(A) Estrogen receptor (ER) negative tumors were often negative for DEK staining (right) while ER positive tumors were often positive for DEK staining (left). Immunohistochemical staining for DEK in two invasive ductal carcincomas showing positive DEK staining (DEK+) in a hormone receptor positive (ER+/PR+) tumor and lack of DEK expression (DEK-) in a hormone receptor negative tumor (ER−/PR−). Low power images are at 200× and all high power images are at 1000× magnification. (B) Western blotting for DEK showed increased expression following exposure to 17β-estradiol for 48 hours in ER+ MCF7 and T47D cells but not in ER- BT20 cells. (C) Cell morphology of T47D cells in CS-FBS (left), 48 hours of 17β-estradiol treatment (middle), and under normal culture conditions (right). Bright field images of cultured cells were obtained at 100× total magnification. (D) DEK expression increases in 17β-estradiol and R1881 treated cells. Quantitative RT-PCR was performed to detect DEK expression in hormone starved MCF7 cells treated with 10 nM 17β-estradiol or 1 µM methyltrienolone (R1881) for six hours. GAPDH was used as a control and values are normalized to the untreated sample. (E) Western blotting for DEK shows increased protein levels after treatment of hormone starved MCF7 cells with 10 nM 17β-estradiol, 10 nM progesterone, or 1 µM methyltrienolone (R1881) over the course of 48 hours.
DEK is an Estrogen Receptor Target Gene
In order to determine if DEK expression was associated with hormone receptor expression and activity in vitro, two ER+/PR+/AR+ cell lines, MCF7 and T47D, and ER−/PR−/AR− BT20 cells were cultured in hormone depleted charcoal-stripped serum (CS-FBS) then treated with 10 nM 17β-estradiol (E2) to activate the estrogen receptor. DEK expression was significantly up-regulated in the two ER+ cell lines, particularly in MCF7 cells, upon 17β-estradiol exposure but was unchanged in ER− BT20 cells (Fig. 1B). In addition, 17β-estradiol exposure of T47D cells restored the epithelial morphology and induced proliferation (Fig. 1C). Efficacy of 17β-estradiol treatment was confirmed by western blotting for phosphorylated p44/42 (Erk1/2; Figure S1). Further analysis revealed that all three hormones, 17β-estradiol, progesterone, and the synthetic androgen R1881, resulted in increased expression of DEK mRNA and/or protein as early as 6 hours after treatment (Fig. 1D and 1E). Based on the strength of the association between DEK expression and ER status in primary adenocarcinomas (p = 0.04), we decided to focus on the mechanism of 17β-estradiol mediated DEK up-regulation.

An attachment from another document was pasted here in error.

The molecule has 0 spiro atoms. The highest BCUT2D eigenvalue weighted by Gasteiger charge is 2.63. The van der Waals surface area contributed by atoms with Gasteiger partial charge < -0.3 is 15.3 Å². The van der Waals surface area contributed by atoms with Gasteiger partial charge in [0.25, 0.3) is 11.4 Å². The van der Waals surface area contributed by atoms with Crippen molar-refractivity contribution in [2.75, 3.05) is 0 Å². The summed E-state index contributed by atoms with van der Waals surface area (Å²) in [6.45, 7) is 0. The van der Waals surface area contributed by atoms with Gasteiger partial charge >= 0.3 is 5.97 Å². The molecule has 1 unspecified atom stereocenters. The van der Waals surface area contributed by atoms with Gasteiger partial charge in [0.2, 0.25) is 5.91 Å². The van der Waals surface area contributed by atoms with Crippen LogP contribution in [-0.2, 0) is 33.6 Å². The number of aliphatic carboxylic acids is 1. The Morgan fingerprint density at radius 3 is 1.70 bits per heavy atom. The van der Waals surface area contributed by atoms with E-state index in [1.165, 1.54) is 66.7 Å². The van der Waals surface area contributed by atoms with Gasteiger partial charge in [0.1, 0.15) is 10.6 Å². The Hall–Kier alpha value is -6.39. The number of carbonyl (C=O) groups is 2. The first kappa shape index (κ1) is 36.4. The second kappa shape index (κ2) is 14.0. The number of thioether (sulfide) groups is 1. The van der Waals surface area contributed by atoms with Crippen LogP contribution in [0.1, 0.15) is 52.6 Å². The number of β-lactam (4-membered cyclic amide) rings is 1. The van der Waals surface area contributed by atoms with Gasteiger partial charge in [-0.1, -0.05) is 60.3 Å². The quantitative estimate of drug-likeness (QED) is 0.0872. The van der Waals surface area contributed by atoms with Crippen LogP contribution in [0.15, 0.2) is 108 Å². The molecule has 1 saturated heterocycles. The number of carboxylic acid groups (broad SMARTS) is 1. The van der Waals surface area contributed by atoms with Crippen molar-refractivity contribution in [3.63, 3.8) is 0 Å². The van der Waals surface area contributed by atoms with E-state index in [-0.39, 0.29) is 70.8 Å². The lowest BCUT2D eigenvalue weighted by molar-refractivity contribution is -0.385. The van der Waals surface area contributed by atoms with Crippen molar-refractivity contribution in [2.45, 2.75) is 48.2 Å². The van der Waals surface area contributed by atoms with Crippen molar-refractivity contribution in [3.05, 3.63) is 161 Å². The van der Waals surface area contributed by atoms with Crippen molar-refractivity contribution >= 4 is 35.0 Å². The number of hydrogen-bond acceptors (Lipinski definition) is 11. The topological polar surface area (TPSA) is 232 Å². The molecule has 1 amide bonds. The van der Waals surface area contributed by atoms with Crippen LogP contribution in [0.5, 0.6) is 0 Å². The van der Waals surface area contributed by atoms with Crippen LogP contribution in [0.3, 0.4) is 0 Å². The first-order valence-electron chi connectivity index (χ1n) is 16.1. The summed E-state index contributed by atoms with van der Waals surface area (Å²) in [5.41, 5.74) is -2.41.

Analysis of microarray data in Oncomine indicated that at least 14 independent studies showed a correlation between DEK mRNA expression with estrogen receptor status such that DEK expression was lower in primary ER+ breast cancers compared to ER- breast cancers. In contrast, we showed high levels of DEK protein in ER+ breast cancers (Fig. 1). We were thus intrigued by a report by Coser et al. that revealed DEK mRNA levels increased in MCF7/BUS cells treated with 17β-estradiol in a dose-dependent manner , . We also have observed that DEK protein levels were up-regulated in T47D cells at these minimal doses (Figure S2). To determine how rapidly DEK expression increases after 17β-estradiol treatment, MCF7 cells were cultured in CS-FBS and then exposed to 10 nM 17β-estradiol for 30 minutes, 2 hours, and 6 hours and analyzed by quantitative RT-PCR. A nearly four-fold increase in DEK expression was observed at 30 minutes post-treatment and remained high up until the last time point (Fig. 2A). Prolonged exposure to 17β-estradiol resulted in DEK transcript expression returning to baseline levels by 24 hours (Figure S3). Despite the transient mRNA induction, DEK protein levels increased further even after 48 hours of 17β-estradiol treatment (Figure 1E).